Inspired by Tony Visconti’s famous gated room mic technique on 'Heroes', we look at how Studio One’s FX Chains can be used to set up complex dynamic effects.
Many people are familiar with producer Tony Visconti’s famous gated room mic technique, which gave the world the reverb sound heard on David Bowie’s ‘Heroes’ lead vocal. Visconti set up three mics at different distances from Bowie, then gated the two more distant mics such that Bowie’s voice only triggered the distant mics’ gates when he sang louder.
That was then. Now, you can just set up something like that right in Studio One, and that’s exactly what I’m going to do this month. Our virtual ‘Visconti machine’ substitutes digital reverb for the wonderful Hansa Studio acoustic reverb he had available, and involves three signal paths.
All signals go through the Room Reverb on the left, which is set to a tight ambience, basically just adding a bit of body and width. The middle signal path runs through a gate that does not open for soft sounds, and a reverb that is more or less a large room or small chamber size. The signal path on the right is set to only open the gate for loud signals, which then feed into a large cathedral reverb.
This kind of setup works well as a send effect on a vocal or solo that hits only one or two peak notes. If the large reverb in this version (for the loudest notes) were less extreme, one could get closer to Visconti’s ‘Heroes’ sound. (Alternatively, you can get closer still by buying Eventide’s T‑Verb plug‑in, which is designed as a one‑stop recreation of the ‘Heroes’ effect.)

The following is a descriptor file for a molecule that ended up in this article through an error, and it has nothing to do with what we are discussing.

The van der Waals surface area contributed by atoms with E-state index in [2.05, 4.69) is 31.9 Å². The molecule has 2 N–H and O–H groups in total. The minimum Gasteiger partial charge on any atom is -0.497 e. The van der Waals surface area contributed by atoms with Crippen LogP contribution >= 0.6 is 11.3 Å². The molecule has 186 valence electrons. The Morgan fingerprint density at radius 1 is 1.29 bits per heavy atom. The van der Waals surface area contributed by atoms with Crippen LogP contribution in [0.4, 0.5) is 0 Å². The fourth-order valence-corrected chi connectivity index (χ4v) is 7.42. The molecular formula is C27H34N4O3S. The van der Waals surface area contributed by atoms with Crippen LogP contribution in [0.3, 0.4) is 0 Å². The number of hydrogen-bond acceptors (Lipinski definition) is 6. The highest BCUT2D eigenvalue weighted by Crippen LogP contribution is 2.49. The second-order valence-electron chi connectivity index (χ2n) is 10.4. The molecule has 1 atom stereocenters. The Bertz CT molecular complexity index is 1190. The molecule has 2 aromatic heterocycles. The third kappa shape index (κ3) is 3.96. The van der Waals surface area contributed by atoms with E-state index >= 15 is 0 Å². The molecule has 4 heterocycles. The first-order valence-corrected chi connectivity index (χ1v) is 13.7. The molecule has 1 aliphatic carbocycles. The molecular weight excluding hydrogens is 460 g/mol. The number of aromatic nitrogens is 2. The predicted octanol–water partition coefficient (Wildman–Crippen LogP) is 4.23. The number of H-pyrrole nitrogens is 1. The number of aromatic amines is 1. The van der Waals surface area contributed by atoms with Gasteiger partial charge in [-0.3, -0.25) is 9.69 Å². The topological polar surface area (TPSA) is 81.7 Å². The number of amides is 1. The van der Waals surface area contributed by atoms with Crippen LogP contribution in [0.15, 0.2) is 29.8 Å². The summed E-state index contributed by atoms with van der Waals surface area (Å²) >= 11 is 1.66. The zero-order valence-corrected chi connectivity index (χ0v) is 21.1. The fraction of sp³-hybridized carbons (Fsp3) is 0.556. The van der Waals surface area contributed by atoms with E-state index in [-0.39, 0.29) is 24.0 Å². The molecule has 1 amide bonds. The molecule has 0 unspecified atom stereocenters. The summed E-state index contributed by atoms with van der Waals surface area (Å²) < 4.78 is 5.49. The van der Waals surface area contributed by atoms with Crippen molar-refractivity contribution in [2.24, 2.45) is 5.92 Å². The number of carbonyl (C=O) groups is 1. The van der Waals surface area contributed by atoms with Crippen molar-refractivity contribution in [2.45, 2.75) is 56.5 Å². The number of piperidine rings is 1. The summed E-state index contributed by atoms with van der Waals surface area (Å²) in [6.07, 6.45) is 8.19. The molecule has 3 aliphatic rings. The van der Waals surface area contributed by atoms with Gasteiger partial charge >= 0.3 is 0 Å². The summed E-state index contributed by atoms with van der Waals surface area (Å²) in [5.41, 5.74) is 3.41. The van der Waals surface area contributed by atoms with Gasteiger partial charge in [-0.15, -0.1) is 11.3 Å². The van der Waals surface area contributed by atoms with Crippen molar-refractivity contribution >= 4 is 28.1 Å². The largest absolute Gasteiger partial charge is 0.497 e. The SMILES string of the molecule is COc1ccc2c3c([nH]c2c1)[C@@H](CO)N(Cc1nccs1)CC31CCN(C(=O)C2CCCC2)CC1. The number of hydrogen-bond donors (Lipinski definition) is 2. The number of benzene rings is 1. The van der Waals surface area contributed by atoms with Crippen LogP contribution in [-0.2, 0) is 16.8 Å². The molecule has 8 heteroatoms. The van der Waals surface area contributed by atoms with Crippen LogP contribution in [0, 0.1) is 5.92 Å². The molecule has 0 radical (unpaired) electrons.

In this example, I built the entire effect in the channel editor of a single FX channel, but it also could be built using three separate mixer channels, for greater control at the expense of more clutter. Studio One ‘hard‑wires’ bus and FX channels to the busses that feed them, so if you take this approach, you’ll need to have three sends on your source channel, rather than just one, as in my example.
There are a few high‑level issues to note at this point. First, I’m not going to lie to you: there are a lot of settings in this effect that need twiddling to get it to work smoothly. Some of that twiddling is for handling chatter right around the threshold. Setting gate thresholds is a sensitive business, and gate attack times may need to be lengthened to soften reverb entrances and exits. Likewise, reverb parameters, including reverb attack times and pre‑delays, must also be set appropriately for smooth entrances and exits.